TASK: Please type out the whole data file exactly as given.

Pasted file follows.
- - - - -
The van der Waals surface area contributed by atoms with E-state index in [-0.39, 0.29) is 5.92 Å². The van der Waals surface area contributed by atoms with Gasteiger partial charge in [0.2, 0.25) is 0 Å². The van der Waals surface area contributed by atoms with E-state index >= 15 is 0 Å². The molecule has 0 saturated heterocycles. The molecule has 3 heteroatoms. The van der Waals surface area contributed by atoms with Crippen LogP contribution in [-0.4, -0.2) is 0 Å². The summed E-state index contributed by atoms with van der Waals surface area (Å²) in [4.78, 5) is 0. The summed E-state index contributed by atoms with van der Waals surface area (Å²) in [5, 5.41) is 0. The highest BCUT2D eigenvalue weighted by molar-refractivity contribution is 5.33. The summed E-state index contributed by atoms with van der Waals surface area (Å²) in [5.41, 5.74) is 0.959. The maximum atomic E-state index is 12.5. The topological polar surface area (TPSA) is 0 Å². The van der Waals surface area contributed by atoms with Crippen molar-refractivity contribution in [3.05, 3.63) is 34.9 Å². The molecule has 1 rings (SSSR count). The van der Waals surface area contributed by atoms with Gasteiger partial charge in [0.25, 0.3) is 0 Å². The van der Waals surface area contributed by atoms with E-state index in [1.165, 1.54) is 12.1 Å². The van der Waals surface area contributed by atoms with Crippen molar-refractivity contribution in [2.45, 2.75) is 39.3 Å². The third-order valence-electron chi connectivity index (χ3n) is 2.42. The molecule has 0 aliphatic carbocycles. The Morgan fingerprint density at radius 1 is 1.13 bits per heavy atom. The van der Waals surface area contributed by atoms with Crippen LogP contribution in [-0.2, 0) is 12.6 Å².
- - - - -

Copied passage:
The van der Waals surface area contributed by atoms with E-state index in [-0.39, 0.29) is 5.92 Å². The van der Waals surface area contributed by atoms with Gasteiger partial charge in [0.2, 0.25) is 0 Å². The van der Waals surface area contributed by atoms with E-state index >= 15 is 0 Å². The molecule has 0 saturated heterocycles. The molecule has 3 heteroatoms. The van der Waals surface area contributed by atoms with Crippen LogP contribution in [-0.4, -0.2) is 0 Å². The summed E-state index contributed by atoms with van der Waals surface area (Å²) in [4.78, 5) is 0. The summed E-state index contributed by atoms with van der Waals surface area (Å²) in [5, 5.41) is 0. The highest BCUT2D eigenvalue weighted by molar-refractivity contribution is 5.33. The summed E-state index contributed by atoms with van der Waals surface area (Å²) in [5.41, 5.74) is 0.959. The maximum atomic E-state index is 12.5. The topological polar surface area (TPSA) is 0 Å². The van der Waals surface area contributed by atoms with Crippen molar-refractivity contribution in [3.05, 3.63) is 34.9 Å². The molecule has 1 rings (SSSR count). The van der Waals surface area contributed by atoms with Gasteiger partial charge in [0.25, 0.3) is 0 Å². The van der Waals surface area contributed by atoms with E-state index in [1.165, 1.54) is 12.1 Å². The van der Waals surface area contributed by atoms with Crippen molar-refractivity contribution in [2.45, 2.75) is 39.3 Å². The third-order valence-electron chi connectivity index (χ3n) is 2.42. The molecule has 0 aliphatic carbocycles. The Morgan fingerprint density at radius 1 is 1.13 bits per heavy atom. The van der Waals surface area contributed by atoms with Crippen LogP contribution in [-0.2, 0) is 12.6 Å².